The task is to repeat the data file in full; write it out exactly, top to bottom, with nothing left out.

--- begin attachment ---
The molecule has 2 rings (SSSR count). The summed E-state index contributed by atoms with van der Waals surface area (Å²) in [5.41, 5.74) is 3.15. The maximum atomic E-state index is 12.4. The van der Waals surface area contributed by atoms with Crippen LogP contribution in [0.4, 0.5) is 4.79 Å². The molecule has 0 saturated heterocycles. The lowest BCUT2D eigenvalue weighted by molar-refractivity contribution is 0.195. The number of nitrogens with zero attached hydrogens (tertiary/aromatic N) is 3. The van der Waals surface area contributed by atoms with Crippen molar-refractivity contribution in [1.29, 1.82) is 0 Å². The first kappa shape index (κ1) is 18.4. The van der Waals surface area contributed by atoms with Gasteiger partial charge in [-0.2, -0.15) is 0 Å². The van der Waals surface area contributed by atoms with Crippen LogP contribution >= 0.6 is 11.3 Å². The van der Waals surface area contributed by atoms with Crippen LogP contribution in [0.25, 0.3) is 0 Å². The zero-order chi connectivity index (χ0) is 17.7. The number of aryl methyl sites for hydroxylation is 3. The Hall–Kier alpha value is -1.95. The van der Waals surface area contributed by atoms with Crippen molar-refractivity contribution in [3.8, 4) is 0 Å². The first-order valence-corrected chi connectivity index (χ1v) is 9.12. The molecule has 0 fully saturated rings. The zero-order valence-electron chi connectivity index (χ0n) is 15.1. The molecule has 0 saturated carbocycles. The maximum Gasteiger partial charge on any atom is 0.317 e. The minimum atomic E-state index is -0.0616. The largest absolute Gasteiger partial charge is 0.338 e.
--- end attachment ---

The molecule has 2 rings (SSSR count). The summed E-state index contributed by atoms with van der Waals surface area (Å²) in [5.41, 5.74) is 3.15. The maximum atomic E-state index is 12.4. The van der Waals surface area contributed by atoms with Crippen LogP contribution in [0.4, 0.5) is 4.79 Å². The molecule has 0 saturated heterocycles. The lowest BCUT2D eigenvalue weighted by molar-refractivity contribution is 0.195. The number of nitrogens with zero attached hydrogens (tertiary/aromatic N) is 3. The van der Waals surface area contributed by atoms with Crippen molar-refractivity contribution in [1.29, 1.82) is 0 Å². The first kappa shape index (κ1) is 18.4. The van der Waals surface area contributed by atoms with Gasteiger partial charge in [-0.2, -0.15) is 0 Å². The van der Waals surface area contributed by atoms with Crippen LogP contribution >= 0.6 is 11.3 Å². The van der Waals surface area contributed by atoms with Crippen LogP contribution in [0.25, 0.3) is 0 Å². The zero-order chi connectivity index (χ0) is 17.7. The number of aryl methyl sites for hydroxylation is 3. The Hall–Kier alpha value is -1.95. The van der Waals surface area contributed by atoms with Crippen molar-refractivity contribution in [3.8, 4) is 0 Å². The first-order valence-corrected chi connectivity index (χ1v) is 9.12. The molecule has 0 fully saturated rings. The zero-order valence-electron chi connectivity index (χ0n) is 15.1. The molecule has 0 saturated carbocycles. The maximum Gasteiger partial charge on any atom is 0.317 e. The minimum atomic E-state index is -0.0616. The largest absolute Gasteiger partial charge is 0.338 e.